I have this Bullets season ticket for Section 123, Row M. But last fall, I knew that even if I got to every game at Capital Centre, I wouldn't see Kevin Porter; he had snapped his Achilles' tendon. Or Elvin Hayes; he had been traded. Wes Unseld had retired and Bobby Dandridge was off somewhere grousing about money. And I couldn't spend enough on popcorn or tickets to keep Mitch Kupchak in town.

The replacements didn't look immediately impressive. One of them, for example, basically had been let go by the Golden State Warriors because of malingering. He seemed like an appropriate partner for this other fellow who had been sent home by a championship team because he fell asleep during practice. There was also Rick Mahorn, coming off an okay rookie season, and a rookie who had played in Spain the year before, Jeff Ruland. Then there was Frank Johnson, the first-round draft pick who wasn't the big man we needed and wasn't flashy. Plus two castoffs from the Lakers who arrived in the Kupchak deal--Brad Holland and Jim Chones.

Still, I bought season tickets. It's my money. It's my team.

So it went out and lost. First to Philadelphia. Then to Boston. Inelegantly if not unexpectedly. But from where I sat in misery in Section 123, Row M, it looked like disaster. After they lost to great teams, they'd lose to teams that seemed to have rosters made up of their cousins and uncles.

But things could have been worse. If I had to suffer, at least I would not have to endure my torment and humiliation in public. I could undergo my agony where there was hardly anybody there to see me--at Capital Centre. Those of us who did show up didn't want to look at one another, whether out of shame or embarrassment I could not be sure. The handful of us who furtively entered the giant arena managed to find seats out of sight and earshot of our neighbors.

At the game, that part was okay. But the next morning, after my friends had read the score in the morning paper, I felt sure they were looking at me and wondering. I knew what they were thinking. It was hard.

Then the little team that tried started coming close to respectable teams like the Pacers. I started reading the papers again to see the latest dispatch on the Bullets' travail. The problem was they couldn't score. When they won, it was because they had stopped the opponent from scoring, too.

Offense for the Bullets was drudgery. No fast breaks. Set up a play. Run the play. But sometimes they would score off it.

By Christmas, though, the winning came in painful spurts. And off in the haze, the grail could be seen: .500 basketball.

They were stacking up pretty well against the likes of the Knicks, the Bulls and the SuperSonics. They'd win some--huffing and puffing--and sure enough they finally made the playoffs.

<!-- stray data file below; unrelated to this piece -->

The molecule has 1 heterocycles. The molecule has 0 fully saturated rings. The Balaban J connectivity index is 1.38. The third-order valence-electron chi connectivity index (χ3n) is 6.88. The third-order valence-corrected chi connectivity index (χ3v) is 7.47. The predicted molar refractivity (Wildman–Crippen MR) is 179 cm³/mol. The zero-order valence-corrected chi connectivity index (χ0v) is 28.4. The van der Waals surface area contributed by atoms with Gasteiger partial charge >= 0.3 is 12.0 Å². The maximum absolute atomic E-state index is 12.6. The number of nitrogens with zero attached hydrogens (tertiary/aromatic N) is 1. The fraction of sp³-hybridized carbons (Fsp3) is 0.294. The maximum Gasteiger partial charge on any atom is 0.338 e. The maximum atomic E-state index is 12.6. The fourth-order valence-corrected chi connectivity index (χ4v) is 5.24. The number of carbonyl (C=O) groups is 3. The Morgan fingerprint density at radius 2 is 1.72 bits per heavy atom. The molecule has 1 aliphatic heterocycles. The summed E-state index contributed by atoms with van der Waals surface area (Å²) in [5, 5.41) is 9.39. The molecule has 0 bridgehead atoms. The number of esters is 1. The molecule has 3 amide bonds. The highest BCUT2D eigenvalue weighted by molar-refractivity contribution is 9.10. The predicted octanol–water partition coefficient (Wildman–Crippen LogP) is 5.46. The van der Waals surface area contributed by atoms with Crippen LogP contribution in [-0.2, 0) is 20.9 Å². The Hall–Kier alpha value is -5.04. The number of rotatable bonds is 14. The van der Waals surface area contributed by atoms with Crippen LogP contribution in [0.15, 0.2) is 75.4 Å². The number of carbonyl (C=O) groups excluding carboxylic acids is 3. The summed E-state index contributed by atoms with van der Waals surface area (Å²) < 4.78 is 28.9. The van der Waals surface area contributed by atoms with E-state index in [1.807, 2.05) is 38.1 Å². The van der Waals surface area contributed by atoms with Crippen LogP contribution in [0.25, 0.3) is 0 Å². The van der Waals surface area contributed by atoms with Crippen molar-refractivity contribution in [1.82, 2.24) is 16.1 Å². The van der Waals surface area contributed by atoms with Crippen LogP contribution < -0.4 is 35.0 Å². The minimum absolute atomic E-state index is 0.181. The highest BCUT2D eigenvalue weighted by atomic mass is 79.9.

This was getting good. I didn't even mind that I had to start holding my coat some nights because people were actually sitting in the seats around me, and around the arena.

After the first playoff game, when they beat New Jersey at the Meadowlands, the whole place sold out. We were all standing and applauding when the Bullets came on the court. It might have bewildered the little guys who until now had won more often on the road than at home.

Finally, electricity. As the Bullets rally, Frank Johnson leaves the foul line with the ball in hand. He glides, slides and strides in air to jam it through the hoop over a very big 6 foot 9 James Bailey. They win.

A sweep, no less, of the best-of-three series.

Then they had to play the toughest team, last year's champs, the Celtics. So what? In the last minutes of the New Jersey game we were boldly shouting, "We want Boston." The Celtics didn't scare us.

The referees did.

The Bullets could beat the Celtics, I'm convinced, but they couldn't beat the Celtics and the refs. Look at this:

Frank Johnson, standing still, is run over by Tiny Archibald. Blocking called on Johnson. Back on the other end, Ruland goes up and Robert Parish, Cedric Maxwell and Kevin McHale do a 14th-and-U mugging routine on him. No call. No nothing.

I'm not being unreasonable. In one game both coaches got technical fouls for what they said about the refs. At least one had to be right.

Because they're only human, and not as fast as NBA players, the referees don't get into position in time to see Parish come running down the court on offense and swing his elbow.

But because they're trying, they get downcourt eventually, just in time to see poor Jeff Ruland push back in retaliation for what was done to him. Foul on Ruland. Sure.

Players and coaches are fined for untoward words about the officials, so they avoid the truth. I am under no such constraint. Bad calls and "makeup" calls to "make up" for the original sin would cause me to jump out of my seat and start screaming. Little kids would look back at me like I was part of the show.

Okay. At least the Bullets know how to win. Next year they can work on beating the refs. If they need any suggestions, I'll be in Section 123, Row M.